Okja’s creators defiant against Cannes criticism, hopeful for more conversation

Adham Youssef from Cannes, Saturday 20 May 2017

The film was booed in the 8.30pm press screening as the Netflix logo appeared in the beginning credits

Okja crew during press conference (Photo: Adham Youssef)

The rough reception of Netflix’s South Korean-American film Okja was met by a calm and defiant response from the filmmakers, who asserted their satisfaction with the Cannes experience.

Controversy arose after the adventure film was booed in the 8.30pm press screening, especially after the Netflix logo appeared in the opening credits. The screening heated up after technical problems during the first few minutes of the film occurred.

Several minutes after the start, it was obvious that the track was being played at a wrong ratio. Without any announcement or explanation, the film restarted from the beginning 10 minutes later.

In the second attempt. when the logo of Netflix was shown, heckling and hissing continued.

On social media, journalists and critics posted videos of the booing and the heckling that came in the beginning of the film.

On Friday, throughout the Croisette and the Palais des Festival (the headquarters of the Cannes festival), filmgoers rumoured whether the incident was an act of sabotage.

"This incident was entirely the responsibility of the festival's technical service, which offers its apologies to the director and his team, to the producers and the audience,” the Cannes festival said in a statement Friday.

Okja, which stars Tilda Swinton and Jake Gyllenhaal, has caused heated debates after Netflix producers refused to screen the film in French cinemas after the festival.

A similar incident took place Thursday when the Amazon logo was shown in the beginning credits of Todd Haynes’s Wonderstruck and was met by booing.

Days before, festival jury chair Pedro Almodovar asserted that he agrees that films selected for the festival should be screened to the public afterwards.

He added Wednesday that he didn’t think a film that will not be shown in theatres should win the prestigious Palme d’Or.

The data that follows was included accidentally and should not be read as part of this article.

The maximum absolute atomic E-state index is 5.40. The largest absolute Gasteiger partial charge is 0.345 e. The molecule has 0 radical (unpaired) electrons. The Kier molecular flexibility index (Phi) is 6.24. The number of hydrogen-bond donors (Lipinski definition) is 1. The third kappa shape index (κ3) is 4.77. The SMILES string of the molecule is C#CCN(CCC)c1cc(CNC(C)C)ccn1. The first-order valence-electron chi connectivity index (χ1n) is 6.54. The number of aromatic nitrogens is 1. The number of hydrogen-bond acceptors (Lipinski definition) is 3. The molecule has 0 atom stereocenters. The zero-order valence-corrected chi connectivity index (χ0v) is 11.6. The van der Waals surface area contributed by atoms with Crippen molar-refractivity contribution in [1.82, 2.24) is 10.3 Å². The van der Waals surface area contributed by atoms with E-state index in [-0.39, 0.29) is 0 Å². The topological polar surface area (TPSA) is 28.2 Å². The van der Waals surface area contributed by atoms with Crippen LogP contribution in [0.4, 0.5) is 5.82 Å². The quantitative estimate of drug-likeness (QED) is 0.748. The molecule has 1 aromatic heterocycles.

In the 70th edition of the festival, debate intensified on the rise of mega entertainment companies and their contribution to the film industry.

Despite opposition from French media, Okja, which is directed by Bong Joon-Ho, was positively received by critics who admired its visuals and political approach to following a young girl and her journey to adulthood.

In a packed press conference hours after the heckling incident, the film crew were light-hearted about the criticism.

When asked about the technical erro, Bong commented, laughing: "What happened this morning, I'm quite happy with it because it forces you people to watch the opening sequence twice." "There is a lot of information and story elements there. So very educational."

Actress Tilda Swinton said: "It's an enormous and really interesting conversation that's beginning. But I think, as in many matters, there's room for everybody."

The former Cannes juror added: "Let's be honest, there are thousands of films that are screened in the Cannes Film Festival that people don't see in the cinema. The most beautiful, the most esoteric films that people never see in the cinema."

“We didn't come here for prizes,” Swinton told journalists, adding that, “We came here to show the film in the Cannes Festival.”

Actor Jake Gyllenhaal also commented, “Debate is essential always. It's a useful thing to have this discussion about how art is perceived and distributed." 

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